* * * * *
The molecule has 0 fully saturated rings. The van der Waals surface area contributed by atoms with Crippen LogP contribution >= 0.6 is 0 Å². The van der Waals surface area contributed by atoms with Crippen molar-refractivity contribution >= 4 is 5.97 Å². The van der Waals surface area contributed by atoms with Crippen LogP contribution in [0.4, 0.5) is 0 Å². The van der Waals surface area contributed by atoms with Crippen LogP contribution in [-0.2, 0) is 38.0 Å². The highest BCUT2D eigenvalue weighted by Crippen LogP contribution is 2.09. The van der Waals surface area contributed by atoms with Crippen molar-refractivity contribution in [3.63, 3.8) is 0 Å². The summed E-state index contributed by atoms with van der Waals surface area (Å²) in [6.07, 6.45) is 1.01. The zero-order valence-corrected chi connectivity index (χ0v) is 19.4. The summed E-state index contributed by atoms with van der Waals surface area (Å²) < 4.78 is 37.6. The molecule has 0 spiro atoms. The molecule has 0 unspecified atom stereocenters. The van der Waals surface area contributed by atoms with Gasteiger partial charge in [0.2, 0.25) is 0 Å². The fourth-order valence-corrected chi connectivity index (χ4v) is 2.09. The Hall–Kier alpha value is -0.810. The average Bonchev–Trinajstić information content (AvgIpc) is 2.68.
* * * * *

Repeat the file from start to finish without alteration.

The molecule has 0 fully saturated rings. The van der Waals surface area contributed by atoms with Crippen LogP contribution >= 0.6 is 0 Å². The van der Waals surface area contributed by atoms with Crippen molar-refractivity contribution >= 4 is 5.97 Å². The van der Waals surface area contributed by atoms with Crippen LogP contribution in [0.4, 0.5) is 0 Å². The van der Waals surface area contributed by atoms with Crippen LogP contribution in [-0.2, 0) is 38.0 Å². The highest BCUT2D eigenvalue weighted by Crippen LogP contribution is 2.09. The van der Waals surface area contributed by atoms with Crippen molar-refractivity contribution in [3.63, 3.8) is 0 Å². The summed E-state index contributed by atoms with van der Waals surface area (Å²) in [6.07, 6.45) is 1.01. The zero-order valence-corrected chi connectivity index (χ0v) is 19.4. The summed E-state index contributed by atoms with van der Waals surface area (Å²) < 4.78 is 37.6. The molecule has 0 spiro atoms. The molecule has 0 unspecified atom stereocenters. The van der Waals surface area contributed by atoms with Gasteiger partial charge in [0.2, 0.25) is 0 Å². The fourth-order valence-corrected chi connectivity index (χ4v) is 2.09. The Hall–Kier alpha value is -0.810. The average Bonchev–Trinajstić information content (AvgIpc) is 2.68.